This was all pre-cats (Nut came later), so it was peaceful and relaxing :)

Sunday, March 29, 2009


Okay. So I know it seems like I've taken a break from baking and such, but I can assure you that isn't the case. While I have stacks and stacks of new recipes, lately I have been going back and making quite a few recipes that I know and trust and love.
Here's what I've made been doing with my time:

French (Guppy) Bread

Chunky Peanut Butter Oatmeal Chocolate Chip Cookies

Bittman's Bread

Andes Mint Cookies

Ginger Chewies

Chocolate Peanut Butter Fudge Crunch

Peanut Butter Sandwich Cookies

As you can tell, I have not spent the last few weeks simply sitting on my duff doing diddly squat. I've simply been making some of the classics!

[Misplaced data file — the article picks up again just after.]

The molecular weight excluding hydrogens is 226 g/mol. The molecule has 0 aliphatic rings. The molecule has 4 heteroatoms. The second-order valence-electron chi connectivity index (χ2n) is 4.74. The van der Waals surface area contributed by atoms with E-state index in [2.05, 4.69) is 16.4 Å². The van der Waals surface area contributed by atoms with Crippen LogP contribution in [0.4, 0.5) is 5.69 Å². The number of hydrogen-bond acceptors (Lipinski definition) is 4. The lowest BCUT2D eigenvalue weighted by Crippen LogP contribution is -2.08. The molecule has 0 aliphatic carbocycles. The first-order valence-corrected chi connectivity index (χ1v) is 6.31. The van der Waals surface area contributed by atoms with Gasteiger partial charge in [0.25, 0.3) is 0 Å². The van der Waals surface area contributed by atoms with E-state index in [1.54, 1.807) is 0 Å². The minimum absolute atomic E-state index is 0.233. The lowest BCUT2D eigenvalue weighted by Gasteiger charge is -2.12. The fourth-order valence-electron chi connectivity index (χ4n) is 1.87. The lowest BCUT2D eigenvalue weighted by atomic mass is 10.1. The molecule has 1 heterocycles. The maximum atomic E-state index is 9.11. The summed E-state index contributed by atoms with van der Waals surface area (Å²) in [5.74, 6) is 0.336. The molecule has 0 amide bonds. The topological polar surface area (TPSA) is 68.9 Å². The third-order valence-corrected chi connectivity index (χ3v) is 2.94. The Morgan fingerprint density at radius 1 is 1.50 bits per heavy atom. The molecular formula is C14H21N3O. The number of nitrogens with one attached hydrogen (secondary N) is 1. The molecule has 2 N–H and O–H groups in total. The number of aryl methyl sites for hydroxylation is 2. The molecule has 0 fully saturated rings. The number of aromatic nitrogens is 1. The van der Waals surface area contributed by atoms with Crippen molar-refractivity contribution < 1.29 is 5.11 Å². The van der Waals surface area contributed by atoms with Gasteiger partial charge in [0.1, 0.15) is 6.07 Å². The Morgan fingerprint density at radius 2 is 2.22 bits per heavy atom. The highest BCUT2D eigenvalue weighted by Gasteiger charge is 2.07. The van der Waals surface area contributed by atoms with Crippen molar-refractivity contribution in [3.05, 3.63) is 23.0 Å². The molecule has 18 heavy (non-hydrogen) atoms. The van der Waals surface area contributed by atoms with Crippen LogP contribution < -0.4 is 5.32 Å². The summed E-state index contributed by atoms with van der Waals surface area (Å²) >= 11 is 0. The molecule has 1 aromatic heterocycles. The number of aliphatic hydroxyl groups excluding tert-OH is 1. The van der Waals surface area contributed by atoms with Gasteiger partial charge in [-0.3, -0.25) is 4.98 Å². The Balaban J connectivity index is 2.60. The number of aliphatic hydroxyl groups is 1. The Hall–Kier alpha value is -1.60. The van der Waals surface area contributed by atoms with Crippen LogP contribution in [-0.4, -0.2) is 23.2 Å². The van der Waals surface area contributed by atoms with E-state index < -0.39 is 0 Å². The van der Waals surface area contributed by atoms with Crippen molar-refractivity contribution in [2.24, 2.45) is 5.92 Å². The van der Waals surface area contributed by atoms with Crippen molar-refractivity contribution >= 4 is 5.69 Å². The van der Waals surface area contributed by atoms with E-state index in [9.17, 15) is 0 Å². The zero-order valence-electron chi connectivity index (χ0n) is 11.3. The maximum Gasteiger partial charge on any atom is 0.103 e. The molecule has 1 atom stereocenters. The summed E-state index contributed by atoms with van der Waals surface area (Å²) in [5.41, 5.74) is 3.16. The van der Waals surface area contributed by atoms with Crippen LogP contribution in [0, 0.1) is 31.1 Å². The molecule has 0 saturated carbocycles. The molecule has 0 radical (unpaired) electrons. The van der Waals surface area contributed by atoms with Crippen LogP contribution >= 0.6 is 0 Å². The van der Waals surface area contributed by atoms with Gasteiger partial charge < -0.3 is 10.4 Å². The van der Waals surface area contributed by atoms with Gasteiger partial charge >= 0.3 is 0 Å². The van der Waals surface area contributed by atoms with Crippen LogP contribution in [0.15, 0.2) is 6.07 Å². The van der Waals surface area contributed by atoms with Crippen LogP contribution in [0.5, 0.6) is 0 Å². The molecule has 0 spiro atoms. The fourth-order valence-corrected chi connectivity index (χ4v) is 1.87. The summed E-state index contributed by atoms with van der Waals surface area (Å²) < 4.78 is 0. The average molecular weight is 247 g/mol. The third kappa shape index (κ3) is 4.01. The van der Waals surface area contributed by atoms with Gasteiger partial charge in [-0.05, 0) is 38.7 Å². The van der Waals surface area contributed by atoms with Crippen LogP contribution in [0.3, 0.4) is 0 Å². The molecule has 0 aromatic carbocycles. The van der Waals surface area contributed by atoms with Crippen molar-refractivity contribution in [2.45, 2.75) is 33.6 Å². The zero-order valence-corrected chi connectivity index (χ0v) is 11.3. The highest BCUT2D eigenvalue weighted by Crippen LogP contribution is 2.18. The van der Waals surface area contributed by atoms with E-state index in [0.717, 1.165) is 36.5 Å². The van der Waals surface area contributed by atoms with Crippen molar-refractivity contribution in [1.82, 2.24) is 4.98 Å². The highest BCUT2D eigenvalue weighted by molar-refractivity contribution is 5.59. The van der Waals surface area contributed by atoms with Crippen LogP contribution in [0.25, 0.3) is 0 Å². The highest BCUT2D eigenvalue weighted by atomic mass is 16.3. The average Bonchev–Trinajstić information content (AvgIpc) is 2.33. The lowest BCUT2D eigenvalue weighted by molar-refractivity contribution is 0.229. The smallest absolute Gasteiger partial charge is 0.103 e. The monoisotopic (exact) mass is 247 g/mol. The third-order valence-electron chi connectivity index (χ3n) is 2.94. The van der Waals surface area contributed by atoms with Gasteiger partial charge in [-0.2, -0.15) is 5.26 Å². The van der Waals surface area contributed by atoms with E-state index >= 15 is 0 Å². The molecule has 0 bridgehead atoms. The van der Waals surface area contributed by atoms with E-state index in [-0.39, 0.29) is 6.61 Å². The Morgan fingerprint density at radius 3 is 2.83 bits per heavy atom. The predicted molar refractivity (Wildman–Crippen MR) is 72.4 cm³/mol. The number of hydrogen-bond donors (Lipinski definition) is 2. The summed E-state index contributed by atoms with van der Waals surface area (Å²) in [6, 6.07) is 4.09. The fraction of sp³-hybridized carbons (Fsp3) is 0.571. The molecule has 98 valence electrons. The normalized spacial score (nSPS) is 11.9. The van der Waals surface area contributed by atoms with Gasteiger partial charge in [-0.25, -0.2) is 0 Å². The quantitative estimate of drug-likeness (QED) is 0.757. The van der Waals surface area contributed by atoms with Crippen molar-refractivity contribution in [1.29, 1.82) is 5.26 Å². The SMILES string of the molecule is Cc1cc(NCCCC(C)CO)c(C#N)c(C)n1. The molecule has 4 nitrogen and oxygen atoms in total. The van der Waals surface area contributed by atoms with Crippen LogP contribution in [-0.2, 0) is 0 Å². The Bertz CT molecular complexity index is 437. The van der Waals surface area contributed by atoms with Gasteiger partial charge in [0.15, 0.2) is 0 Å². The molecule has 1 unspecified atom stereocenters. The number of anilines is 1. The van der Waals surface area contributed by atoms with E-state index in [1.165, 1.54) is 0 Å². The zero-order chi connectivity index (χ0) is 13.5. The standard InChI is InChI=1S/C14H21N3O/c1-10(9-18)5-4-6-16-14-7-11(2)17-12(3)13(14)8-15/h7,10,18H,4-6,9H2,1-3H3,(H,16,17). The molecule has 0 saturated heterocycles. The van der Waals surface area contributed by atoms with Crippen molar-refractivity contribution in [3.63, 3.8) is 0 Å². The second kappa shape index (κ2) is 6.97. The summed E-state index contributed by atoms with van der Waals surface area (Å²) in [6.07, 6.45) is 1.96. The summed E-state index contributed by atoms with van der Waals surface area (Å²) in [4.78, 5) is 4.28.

Thursday, March 26, 2009

So Close!

I was putzing around the front yard just now, and came across some daffodils poking their leaves out into the sunshine. What a welcome and happy surprise to let us know that spring is fast approaching! This little sprout gives me hope of the crocus and tulip and lily blooms that will soon begin to show their bright and cheery heads as well!
It's almost April!

Wednesday, March 25, 2009


This is the craziest thing I have seen this week:

Honeymoon II

The honeymoon was our first experience with "sophisticated" food. Up to that point, we had relied pretty much on typical Wisconsin cuisine, and the occasional (or not so occasional) Little Caesar's $5 Hot 'n Ready pizza, during college. This was all before Julie really got into baking, or went to culinary school, but we pigged out on the honeymoon :)

If you have never been on a cruise, it is an entirely different universe. There is food available all the time. As I like to say: This is one reason why other countries hate us. Buffets and restaurants are always going, and even if you want something at 3 in the morning, you can call up room service and get something for free!